A personal tribute to legendary County Durham teacher, community leader, grass roots sport administrator, and local hero, Charlie Donaghy, who passed away last week, aged 86...

THE incomparable Charlie Donaghy filled a forest’s worth of pages in his voluntary role as chief contributor to the Local Heroes grass roots sports supplement during my time as The Northern Echo’s editor.

Therefore, the least I can do is fill a page in Charlie’s honour following his death, aged 86, last week, having lived with dementia in recent years.

As so many have said, Charlie was kindness personified and people loved him for it: his adoring family, of course; but also the pupils at Wolsingham School who thrived under his guidance; and the vast army of grass roots sport enthusiasts, whose lives were enriched, and whose names made it into print in the local paper, thanks to his administrative skills and willingness to take on the jobs no one else fancied.

It could not have been more fitting that Charlie was born in Sunniside because he had a natural warmth, and there wasn’t a side to him that was remotely dark. He was one of life’s givers. He did things. Made them happen.

Like the time his beloved Tow Law Town Football Club was in the financial mire following the foot and mouth disease catastrophe in 2001. Attendances were down, gate receipts had plummeted, and it was Charlie – the ever-enthusiastic fundraiser, the problem-solver – who came up with the solution.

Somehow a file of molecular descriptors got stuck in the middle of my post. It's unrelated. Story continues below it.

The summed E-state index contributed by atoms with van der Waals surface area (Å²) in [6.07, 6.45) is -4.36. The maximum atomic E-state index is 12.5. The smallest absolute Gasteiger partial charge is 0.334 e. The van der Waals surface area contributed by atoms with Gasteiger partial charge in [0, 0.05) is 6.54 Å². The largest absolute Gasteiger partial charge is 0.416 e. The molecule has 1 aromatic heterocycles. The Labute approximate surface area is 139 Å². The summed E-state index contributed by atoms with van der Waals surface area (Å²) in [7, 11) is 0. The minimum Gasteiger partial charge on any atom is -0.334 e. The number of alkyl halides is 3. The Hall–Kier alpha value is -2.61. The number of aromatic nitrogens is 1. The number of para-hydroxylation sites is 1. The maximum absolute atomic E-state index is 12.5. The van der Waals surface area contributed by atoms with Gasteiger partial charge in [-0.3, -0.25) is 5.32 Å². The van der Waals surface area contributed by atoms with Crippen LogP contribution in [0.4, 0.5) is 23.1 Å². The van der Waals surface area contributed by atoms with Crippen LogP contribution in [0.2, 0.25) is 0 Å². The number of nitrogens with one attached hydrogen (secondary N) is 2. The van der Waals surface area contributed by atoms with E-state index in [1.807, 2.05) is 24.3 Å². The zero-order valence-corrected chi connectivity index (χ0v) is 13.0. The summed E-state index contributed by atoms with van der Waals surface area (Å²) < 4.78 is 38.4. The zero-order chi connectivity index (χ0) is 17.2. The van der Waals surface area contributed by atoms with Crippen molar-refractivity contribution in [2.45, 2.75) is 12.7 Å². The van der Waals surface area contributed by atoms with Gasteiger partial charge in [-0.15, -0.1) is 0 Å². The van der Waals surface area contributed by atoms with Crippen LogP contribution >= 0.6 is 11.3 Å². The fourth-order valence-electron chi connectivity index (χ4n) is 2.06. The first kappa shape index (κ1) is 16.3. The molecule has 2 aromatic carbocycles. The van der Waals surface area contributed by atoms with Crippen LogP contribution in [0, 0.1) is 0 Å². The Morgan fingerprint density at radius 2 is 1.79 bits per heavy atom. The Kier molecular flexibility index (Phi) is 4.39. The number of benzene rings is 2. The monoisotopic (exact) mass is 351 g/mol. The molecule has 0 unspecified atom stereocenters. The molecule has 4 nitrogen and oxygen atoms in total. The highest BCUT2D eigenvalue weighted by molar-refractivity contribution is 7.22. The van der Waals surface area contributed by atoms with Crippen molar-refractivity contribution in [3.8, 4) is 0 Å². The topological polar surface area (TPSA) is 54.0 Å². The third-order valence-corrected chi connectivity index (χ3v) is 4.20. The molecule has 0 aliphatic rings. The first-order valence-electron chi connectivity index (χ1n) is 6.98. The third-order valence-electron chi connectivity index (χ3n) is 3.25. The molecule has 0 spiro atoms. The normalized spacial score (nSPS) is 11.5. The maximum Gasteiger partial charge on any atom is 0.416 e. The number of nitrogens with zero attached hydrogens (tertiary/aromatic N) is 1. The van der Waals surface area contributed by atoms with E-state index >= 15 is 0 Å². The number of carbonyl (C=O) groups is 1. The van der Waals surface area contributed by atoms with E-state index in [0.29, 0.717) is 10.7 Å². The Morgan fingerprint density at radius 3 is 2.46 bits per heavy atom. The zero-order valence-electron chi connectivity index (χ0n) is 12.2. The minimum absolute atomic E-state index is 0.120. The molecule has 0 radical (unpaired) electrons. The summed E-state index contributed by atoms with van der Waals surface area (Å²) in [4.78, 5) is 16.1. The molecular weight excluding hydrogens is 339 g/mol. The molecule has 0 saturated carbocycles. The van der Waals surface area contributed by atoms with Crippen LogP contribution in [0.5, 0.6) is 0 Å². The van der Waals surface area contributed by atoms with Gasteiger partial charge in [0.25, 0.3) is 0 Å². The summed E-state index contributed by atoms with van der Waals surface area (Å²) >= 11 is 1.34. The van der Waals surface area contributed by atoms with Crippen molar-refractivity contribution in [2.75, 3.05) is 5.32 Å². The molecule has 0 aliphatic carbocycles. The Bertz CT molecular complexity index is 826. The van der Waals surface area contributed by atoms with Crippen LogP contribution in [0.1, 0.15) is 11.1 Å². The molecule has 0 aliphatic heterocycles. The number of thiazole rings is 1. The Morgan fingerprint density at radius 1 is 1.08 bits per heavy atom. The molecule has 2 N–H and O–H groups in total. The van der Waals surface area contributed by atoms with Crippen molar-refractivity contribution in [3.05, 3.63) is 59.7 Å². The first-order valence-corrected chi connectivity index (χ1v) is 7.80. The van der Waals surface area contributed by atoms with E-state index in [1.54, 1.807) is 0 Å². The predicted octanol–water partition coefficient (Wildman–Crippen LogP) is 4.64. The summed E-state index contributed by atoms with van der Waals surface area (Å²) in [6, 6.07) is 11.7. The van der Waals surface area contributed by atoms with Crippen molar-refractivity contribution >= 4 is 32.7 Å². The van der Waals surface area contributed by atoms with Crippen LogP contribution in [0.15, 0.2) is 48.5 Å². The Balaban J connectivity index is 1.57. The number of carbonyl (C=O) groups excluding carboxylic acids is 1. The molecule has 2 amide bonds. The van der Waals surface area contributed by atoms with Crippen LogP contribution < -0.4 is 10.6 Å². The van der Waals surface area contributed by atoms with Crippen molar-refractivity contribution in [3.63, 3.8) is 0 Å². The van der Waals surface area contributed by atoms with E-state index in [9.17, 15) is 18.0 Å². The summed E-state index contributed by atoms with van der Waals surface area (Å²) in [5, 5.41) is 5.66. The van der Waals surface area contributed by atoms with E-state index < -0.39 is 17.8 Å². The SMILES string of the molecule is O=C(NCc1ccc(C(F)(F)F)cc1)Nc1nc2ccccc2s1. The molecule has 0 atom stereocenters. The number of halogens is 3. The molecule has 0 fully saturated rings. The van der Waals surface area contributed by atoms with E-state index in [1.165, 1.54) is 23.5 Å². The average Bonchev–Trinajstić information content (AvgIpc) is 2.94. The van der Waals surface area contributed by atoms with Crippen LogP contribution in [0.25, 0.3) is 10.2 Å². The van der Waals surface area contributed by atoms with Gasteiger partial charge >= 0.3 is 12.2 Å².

Sir Bobby Robson, the boy-done-good from Langley Park, was manager of Newcastle United at the time, having managed some of the all-time greats during a career that also took in Ipswich Town, Barcelona, PSV Eindhoven, and England. Romario, Lineker, Ronaldo, Gascoigne, Figo, Stoichkov, Van Nistelrooy, Shearer – he coached them all.

Sir Bobby had dined at football’s top table, but Charlie took a punt on writing to him. “Bobby, I know you’re a busy bloke…but is there any way you could do a Q&A at Tow Law?” he wrote.

“I’d love to, Charlie,” was the swift reply. Date to be confirmed. Fee not discussed. Pie and peas the only incentive mentioned.

The story is beautifully recounted by Charlie’s son, Ian, in his book A Pocketful of Kindness that’s dedicated to his dad.

It turned into a night Tow Law will always remember. Tickets were like gold-dust and the Ironworks Road clubhouse was too small to cope with the huge demand, so the venue switched to Tow Law Community Centre.

Two armchairs were placed on the stage, with Charlie acting as master of ceremonies, while Sir Bobby answered questions from the audience.The scheduled finishing time of 9.30pm was extended to midnight, the bar staff had to scuttle off to Walter Wilson’s to replenish the beer stocks, and Bobby even helped Charlie’s wife, Alice, with the raffle.

“So, Bobby, what do I owe you?” Charlie asked his illustrious guest.

Sir Bobby considered the question, taking into account the beer he and his chauffeur brother had been served, along with the best pie and peas they'd tasted, and the "charming" company of Alice.

“If I give you £20, will that cover it, Charlie?” replied the great man.

In one night, Tow Law FC’s financial woes were eased, and it was never forgotten. Several years later, following Sir Bobby’s death, Charlie held another fundraiser. A total of £4,100 was presented to the Sir Bobby Robson Foundation, and Lady Elsie, Bobby's wife, was made club president.